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Nail Yakupov's production compared to recent No. 1 overall picks

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Nail Yakupov's struggles have been a hot topic recently, but his production isn't that far off from recent No. 1 overall picks.


It's been a pretty terrible season to this point for the Edmonton Oilers, which is nothing out of the ordinary for a franchise that's been at the bottom of the NHL for the better part of the past seven years.

The defense is a mess, their best player -- Taylor Hall --  missed nearly a month due to injury, and they currently sit at the bottom of the Western Conference with 10 points through their first 19 games.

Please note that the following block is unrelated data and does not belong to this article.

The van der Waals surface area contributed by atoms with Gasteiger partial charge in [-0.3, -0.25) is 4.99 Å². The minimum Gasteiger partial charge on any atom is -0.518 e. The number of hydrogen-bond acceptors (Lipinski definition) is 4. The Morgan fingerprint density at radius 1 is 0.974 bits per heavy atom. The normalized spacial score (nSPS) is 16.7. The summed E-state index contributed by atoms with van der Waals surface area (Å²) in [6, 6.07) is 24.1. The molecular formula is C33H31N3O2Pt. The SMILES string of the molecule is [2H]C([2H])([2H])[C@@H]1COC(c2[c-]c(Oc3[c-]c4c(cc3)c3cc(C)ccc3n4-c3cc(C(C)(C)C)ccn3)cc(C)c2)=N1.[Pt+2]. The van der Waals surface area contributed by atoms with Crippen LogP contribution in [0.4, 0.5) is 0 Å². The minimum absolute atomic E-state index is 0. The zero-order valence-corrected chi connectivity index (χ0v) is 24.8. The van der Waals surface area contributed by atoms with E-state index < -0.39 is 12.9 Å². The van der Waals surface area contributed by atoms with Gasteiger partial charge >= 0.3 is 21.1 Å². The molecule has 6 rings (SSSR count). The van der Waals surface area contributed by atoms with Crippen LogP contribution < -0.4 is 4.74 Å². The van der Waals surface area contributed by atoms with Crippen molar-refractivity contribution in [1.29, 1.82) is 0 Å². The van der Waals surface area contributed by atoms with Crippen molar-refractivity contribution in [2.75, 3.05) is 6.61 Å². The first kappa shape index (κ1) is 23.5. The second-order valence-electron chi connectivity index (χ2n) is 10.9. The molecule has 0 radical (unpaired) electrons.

Another trip to the NHL draft lottery, where they've had the No. 1 overall pick in three of the past four seasons, seems inevitable at this point. But it's the struggles of their most recent No. 1 pick, Nail Yakupov,  that has been one of the biggest stories of the season in Edmonton.

Through 17 games this season Yakupov managed just four points (two goals, two assists), has been a healthy scratch twice, and has seen his name surface in trade rumors. Over the past four games that he has actually been in the lineup he's played less than 13 minutes in each one, including less than 12 minutes in each of the past three. It's to the point now that Yakupov's agent, Igor Larionov, is on his way to Edmonton to discuss his role with the club.

Larionov even said on Monday that Yakupov would be open to a trade if the Oilers are unhappy with him.

It should never come to that for Edmonton.